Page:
When D-psicose and a mixture of D-fructose and D-psicose (psico-rare sugar) are individually administered concurrently with sucrose, the increase of blood glucose level up to 60 minutes after the administration can be suppressed, compared with the single administration of sucrose. D-Psicose and psico-rare sugar may possibly have an action of inhibiting sucrase. The action is at a level almost equal to that of L-arabinose, of which the sucrase-inhibiting action has been verified.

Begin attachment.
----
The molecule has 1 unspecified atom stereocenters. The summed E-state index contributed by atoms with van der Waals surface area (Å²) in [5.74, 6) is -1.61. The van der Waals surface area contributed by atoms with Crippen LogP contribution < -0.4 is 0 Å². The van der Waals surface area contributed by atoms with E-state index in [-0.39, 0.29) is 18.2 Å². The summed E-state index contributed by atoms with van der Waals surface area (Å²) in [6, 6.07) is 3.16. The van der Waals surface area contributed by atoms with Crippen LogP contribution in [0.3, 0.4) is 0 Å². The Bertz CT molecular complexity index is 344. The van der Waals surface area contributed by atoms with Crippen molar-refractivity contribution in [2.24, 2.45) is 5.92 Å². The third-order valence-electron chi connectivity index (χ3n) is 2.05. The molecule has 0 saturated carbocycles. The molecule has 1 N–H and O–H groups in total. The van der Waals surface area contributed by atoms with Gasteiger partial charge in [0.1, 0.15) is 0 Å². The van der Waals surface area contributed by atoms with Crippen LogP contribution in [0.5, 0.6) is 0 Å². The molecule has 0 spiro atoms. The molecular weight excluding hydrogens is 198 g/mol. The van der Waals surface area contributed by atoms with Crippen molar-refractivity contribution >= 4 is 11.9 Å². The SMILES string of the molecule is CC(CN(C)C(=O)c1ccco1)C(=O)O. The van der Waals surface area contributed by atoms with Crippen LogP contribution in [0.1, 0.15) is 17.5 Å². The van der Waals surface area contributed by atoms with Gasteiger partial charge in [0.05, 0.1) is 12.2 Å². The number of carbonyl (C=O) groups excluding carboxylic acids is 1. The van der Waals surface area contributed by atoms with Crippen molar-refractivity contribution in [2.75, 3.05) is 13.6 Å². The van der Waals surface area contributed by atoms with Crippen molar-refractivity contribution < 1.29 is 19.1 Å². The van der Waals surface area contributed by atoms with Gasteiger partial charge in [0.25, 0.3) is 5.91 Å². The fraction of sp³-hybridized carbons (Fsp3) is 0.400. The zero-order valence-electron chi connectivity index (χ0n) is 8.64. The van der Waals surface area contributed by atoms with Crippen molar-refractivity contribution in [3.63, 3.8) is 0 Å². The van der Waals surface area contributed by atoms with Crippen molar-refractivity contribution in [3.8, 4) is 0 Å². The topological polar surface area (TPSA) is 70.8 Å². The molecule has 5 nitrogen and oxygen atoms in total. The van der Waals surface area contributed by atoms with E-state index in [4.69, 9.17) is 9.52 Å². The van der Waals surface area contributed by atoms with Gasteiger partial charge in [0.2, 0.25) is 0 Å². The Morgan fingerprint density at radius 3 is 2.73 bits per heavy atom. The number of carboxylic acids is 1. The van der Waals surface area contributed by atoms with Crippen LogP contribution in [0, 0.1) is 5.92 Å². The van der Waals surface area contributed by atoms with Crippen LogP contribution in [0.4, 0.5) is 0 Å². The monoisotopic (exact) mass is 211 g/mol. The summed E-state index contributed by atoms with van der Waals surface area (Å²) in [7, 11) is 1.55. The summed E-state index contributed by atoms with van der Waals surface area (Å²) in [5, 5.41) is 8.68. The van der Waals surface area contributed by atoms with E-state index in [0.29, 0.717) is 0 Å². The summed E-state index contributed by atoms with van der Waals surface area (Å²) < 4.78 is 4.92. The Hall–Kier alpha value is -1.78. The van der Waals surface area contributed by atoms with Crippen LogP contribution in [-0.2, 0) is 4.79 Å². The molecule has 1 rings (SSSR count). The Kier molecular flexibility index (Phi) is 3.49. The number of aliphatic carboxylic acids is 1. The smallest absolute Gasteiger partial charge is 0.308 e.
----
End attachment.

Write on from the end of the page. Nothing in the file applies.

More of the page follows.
At enzyme activity-inhibiting experiments, the activity level of an enzyme decomposing polysaccharides varies significantly, depending on the method for assaying the activity. Because the resulting products have a reducing activity, such enzyme is assayed by the Somogyi-Nelson method. When a product is D-glucose, the product is assayed with glucose oxidase as a specific sensor. However, the glucose oxidase method may sometimes be reactive with sugars other than D-glucose. Therefore, the assay results are generally variable. When the enzyme is of an exo-type (the enzyme decomposes polysaccharides sequentially from the end thereof), the reaction generally produces monosaccharides or oligosaccharides. In case of an endo-type (the enzyme decomposes polysaccharides randomly), the reaction produces products such as oligosaccharides and large polysaccharides. By assaying the reducing activities of these products, the enzyme activity can be assayed. The reducing activity of a product sometimes varies, depending on the molecular weight of the product, as described above. Therefore, the resulting assayed activity may be inconstant. The experimental results show that such inhibiting activity was observed under the described conditions. Compared with the assay results of existing inhibiting substances such as L-arabinose as controls under the same conditions, discussion can be done.